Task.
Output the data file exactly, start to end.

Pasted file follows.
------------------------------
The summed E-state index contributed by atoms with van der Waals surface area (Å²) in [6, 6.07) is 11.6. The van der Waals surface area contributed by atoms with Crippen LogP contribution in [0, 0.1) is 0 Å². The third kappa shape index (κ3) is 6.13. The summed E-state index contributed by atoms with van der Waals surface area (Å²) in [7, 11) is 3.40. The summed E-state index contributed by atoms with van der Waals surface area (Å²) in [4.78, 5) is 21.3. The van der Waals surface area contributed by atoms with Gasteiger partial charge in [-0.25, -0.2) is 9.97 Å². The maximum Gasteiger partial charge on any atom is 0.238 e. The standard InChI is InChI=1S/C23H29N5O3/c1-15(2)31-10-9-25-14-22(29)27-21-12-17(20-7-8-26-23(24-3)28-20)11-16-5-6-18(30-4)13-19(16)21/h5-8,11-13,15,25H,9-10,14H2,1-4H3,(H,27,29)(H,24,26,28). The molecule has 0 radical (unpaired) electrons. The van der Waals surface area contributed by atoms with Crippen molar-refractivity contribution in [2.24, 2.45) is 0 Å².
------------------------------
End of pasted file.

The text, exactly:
The summed E-state index contributed by atoms with van der Waals surface area (Å²) in [6, 6.07) is 11.6. The van der Waals surface area contributed by atoms with Crippen LogP contribution in [0, 0.1) is 0 Å². The third kappa shape index (κ3) is 6.13. The summed E-state index contributed by atoms with van der Waals surface area (Å²) in [7, 11) is 3.40. The summed E-state index contributed by atoms with van der Waals surface area (Å²) in [4.78, 5) is 21.3. The van der Waals surface area contributed by atoms with Gasteiger partial charge in [-0.25, -0.2) is 9.97 Å². The maximum Gasteiger partial charge on any atom is 0.238 e. The standard InChI is InChI=1S/C23H29N5O3/c1-15(2)31-10-9-25-14-22(29)27-21-12-17(20-7-8-26-23(24-3)28-20)11-16-5-6-18(30-4)13-19(16)21/h5-8,11-13,15,25H,9-10,14H2,1-4H3,(H,27,29)(H,24,26,28). The molecule has 0 radical (unpaired) electrons. The van der Waals surface area contributed by atoms with Crippen molar-refractivity contribution in [2.24, 2.45) is 0 Å².